§ Hey it’s a 10-minute interview with Joe Sacco on comics journalism. Unfortunately it’s autostart so we won’t embed it here (Not cool, Macmillan.) Via

§ More on MonkeyBrain, the digital comics imprint via an interview with Allison Baker & Chris Roberson:

Roberson: We see our role as something between logistical support and quality control. Creative decisions are (and should be!) made by the creators, so in terms of story content, artistic choices, things like that, those are decisions that we leave to the creative teams. When it comes to how best to format things, or what kind of challenges and opportunities the digital form presents, we’re happy to serve as a resource. And when an issue is nearing completion, we’re here to act as another set of eyes to make sure that no errors or mistakes crept in that the creators didn’t intend. But then when the pages are finished we step in and get things packaged together in the way that comiXology needs them, and shepherd them through the process that results with them appearing online.

§ Apparently a bit of a spat between Joe Casey and Mike Huddleston has resulted in there being no collection of the now 8-issue BUTCHER BAKER, THE RIGHTEOUS MAKER. has resulted in some internet crossfire.


§ More on the value of original comics art, as Ng Suat Tong and Robert Boyd discuss how you could have purchased some of the greatest Frank King Gasoline Alley strips ever for much less than the price of a Spider-Man cover. Via


§ But you can still bid on Jill Thompson’s art for an unproduced Sandman movie.

§ Mark Evanier explains what “Inked by Roz Kirby” means—and it wasn’t that Jack Kirby’s wife was really that fantastic an artist:

§ Marvel’s Premiere Classics Line is ending after more than 100 volumes. This was a mid-priced line of reprints showcasing various storylines of the past, like “Rocket Raccoon: Guardian of the Keystone Quadrant” and “Kraven’s Last Hunt” and so on. To be honest we’re not too clear on just what reprint lines Marvel has and what they put out, but it seems to us that someone somewhere could make money by issuing a concise Marvel Masterworks line of the greatest 20-25 classic stories and keeping them in print.

§ Speaking of Rocket Raccoon…ouch.
And hey, we can embed image galleries, like these 30 great covers.


  1. Unlike a movie featuring Wonder Woman, The Flash, Martian Manhunter, Green Arrow or Aquaman, I actually WANT to see a movie starring a computer generated raccoon gun nut and a quasi-verbal anthropomorphic tree.

  2. Those are some awesome covers! I’m surprised no covers from 52 made the cut, though. That was one crazy series of covers.
    Can’t get everything in, though. Obvs.
    Still, super cool.
    Not so sure why the Zatanna one made it (that’s just sorta – uh, hey, it’s Zatanna), but overall really cool.

  3. Given the last attempt at a Green Lantern movie you should feel lucky that WW, Flash etc…. have not been ruined by the WB movie machine. Stick to your strengths more animated movies I trip over in Target when I try to buy diapers.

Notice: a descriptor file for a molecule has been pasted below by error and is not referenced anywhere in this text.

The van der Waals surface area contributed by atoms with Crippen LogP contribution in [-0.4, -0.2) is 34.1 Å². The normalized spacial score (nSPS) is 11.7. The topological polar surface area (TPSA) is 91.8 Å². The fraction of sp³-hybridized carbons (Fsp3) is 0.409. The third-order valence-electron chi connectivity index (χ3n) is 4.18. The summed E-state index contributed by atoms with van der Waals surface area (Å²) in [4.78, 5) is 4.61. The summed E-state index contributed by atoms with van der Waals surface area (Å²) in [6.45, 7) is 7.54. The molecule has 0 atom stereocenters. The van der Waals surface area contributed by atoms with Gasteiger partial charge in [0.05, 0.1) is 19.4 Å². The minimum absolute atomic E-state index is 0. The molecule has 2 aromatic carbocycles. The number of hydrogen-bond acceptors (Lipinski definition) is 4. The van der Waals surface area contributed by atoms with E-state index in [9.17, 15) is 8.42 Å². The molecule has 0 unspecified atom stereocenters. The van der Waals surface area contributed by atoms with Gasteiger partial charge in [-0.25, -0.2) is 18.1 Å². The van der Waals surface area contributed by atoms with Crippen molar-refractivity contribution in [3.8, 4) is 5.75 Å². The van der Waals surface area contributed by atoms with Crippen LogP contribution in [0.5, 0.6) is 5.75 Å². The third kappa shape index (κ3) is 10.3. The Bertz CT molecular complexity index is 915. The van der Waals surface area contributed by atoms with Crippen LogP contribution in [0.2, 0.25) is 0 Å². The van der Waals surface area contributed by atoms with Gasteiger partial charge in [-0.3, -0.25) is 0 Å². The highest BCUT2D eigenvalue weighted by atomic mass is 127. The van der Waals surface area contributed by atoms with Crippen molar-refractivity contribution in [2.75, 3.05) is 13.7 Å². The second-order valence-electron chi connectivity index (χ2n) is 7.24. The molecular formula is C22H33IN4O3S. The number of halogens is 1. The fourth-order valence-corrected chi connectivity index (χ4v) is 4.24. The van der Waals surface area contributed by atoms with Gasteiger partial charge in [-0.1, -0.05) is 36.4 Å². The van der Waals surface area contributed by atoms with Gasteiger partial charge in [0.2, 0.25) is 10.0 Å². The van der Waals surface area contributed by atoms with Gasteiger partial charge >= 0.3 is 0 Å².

4. Butcher Baker – I don’t think Huddleston was saying there wouldn’t be a trade, just that the US edition won’t have any extra stuff, as they can’t get it together to sort that stuff out. That is a definite shame, I was looking forward to a big oversized HC collection of that stuff, Huddleston’s art was amazing.

  5. I’ll gladly take a FLASH movie, especially with today’s technology. As for Wonder Woman? I’ll take that, too. And unlike others I’ll even take a mediocre film version.

    Just making a WW or Flash film at all gives it some credibility. Hence the *get your shit together* meme.

    I’ll be dead and dust before WW gets the supposed good writer that people want. That’s like asking for a perfect storm… which in Hollywood doesn’t happen very often. I can’t even count the amount of mediocre films released just this year alone (and many of them made money). I don’t need an oscar-worthy WW film, just a regular one will do.

    On a side note:
    C’mon… give up some love for Jill Thompson’s work. She’s a great talent.

  6. Jimmie Robinson: “I’ll be dead and dust before WW gets the supposed good writer that people want.”

    Wonder Wonder did get a writer that people wanted, Joss Whedon. Unfortunately, it looks like the execs at Warner Brothers eventually decided they were one of the few who didn’t want it.

    Even David Goyer seemed like a great choice for a Flash movie, with Blade movies and Batman Begins under his belt. Similar to Whedon he had been working on it for a while before they pulled the plug.

    So it’s not like they didn’t have good writers and directors set up, they just didn’t follow though or even work to find any replacements quickly. Both projects just sort of died.